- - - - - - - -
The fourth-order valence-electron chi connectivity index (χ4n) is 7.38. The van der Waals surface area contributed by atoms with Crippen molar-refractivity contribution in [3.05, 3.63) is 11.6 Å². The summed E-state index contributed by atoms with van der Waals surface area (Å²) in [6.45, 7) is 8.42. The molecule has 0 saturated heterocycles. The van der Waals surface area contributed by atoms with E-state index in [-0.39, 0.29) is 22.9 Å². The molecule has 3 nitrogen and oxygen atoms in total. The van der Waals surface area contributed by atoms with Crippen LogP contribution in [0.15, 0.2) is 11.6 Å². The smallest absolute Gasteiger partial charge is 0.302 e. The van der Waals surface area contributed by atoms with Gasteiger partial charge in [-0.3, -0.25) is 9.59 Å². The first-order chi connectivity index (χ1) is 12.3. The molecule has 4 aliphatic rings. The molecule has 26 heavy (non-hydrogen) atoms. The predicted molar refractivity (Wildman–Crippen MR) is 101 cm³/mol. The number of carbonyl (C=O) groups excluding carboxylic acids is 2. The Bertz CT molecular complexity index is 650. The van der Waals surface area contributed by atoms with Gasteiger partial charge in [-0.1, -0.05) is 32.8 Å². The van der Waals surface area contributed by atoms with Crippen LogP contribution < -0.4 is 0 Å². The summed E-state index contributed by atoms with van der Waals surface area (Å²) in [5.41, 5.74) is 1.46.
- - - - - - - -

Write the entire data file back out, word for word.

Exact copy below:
The fourth-order valence-electron chi connectivity index (χ4n) is 7.38. The van der Waals surface area contributed by atoms with Crippen molar-refractivity contribution in [3.05, 3.63) is 11.6 Å². The summed E-state index contributed by atoms with van der Waals surface area (Å²) in [6.45, 7) is 8.42. The molecule has 0 saturated heterocycles. The van der Waals surface area contributed by atoms with E-state index in [-0.39, 0.29) is 22.9 Å². The molecule has 3 nitrogen and oxygen atoms in total. The van der Waals surface area contributed by atoms with Crippen LogP contribution in [0.15, 0.2) is 11.6 Å². The smallest absolute Gasteiger partial charge is 0.302 e. The van der Waals surface area contributed by atoms with Gasteiger partial charge in [-0.3, -0.25) is 9.59 Å². The first-order chi connectivity index (χ1) is 12.3. The molecule has 4 aliphatic rings. The molecule has 26 heavy (non-hydrogen) atoms. The predicted molar refractivity (Wildman–Crippen MR) is 101 cm³/mol. The number of carbonyl (C=O) groups excluding carboxylic acids is 2. The Bertz CT molecular complexity index is 650. The van der Waals surface area contributed by atoms with Gasteiger partial charge in [-0.1, -0.05) is 32.8 Å². The van der Waals surface area contributed by atoms with Crippen LogP contribution < -0.4 is 0 Å². The summed E-state index contributed by atoms with van der Waals surface area (Å²) in [5.41, 5.74) is 1.46.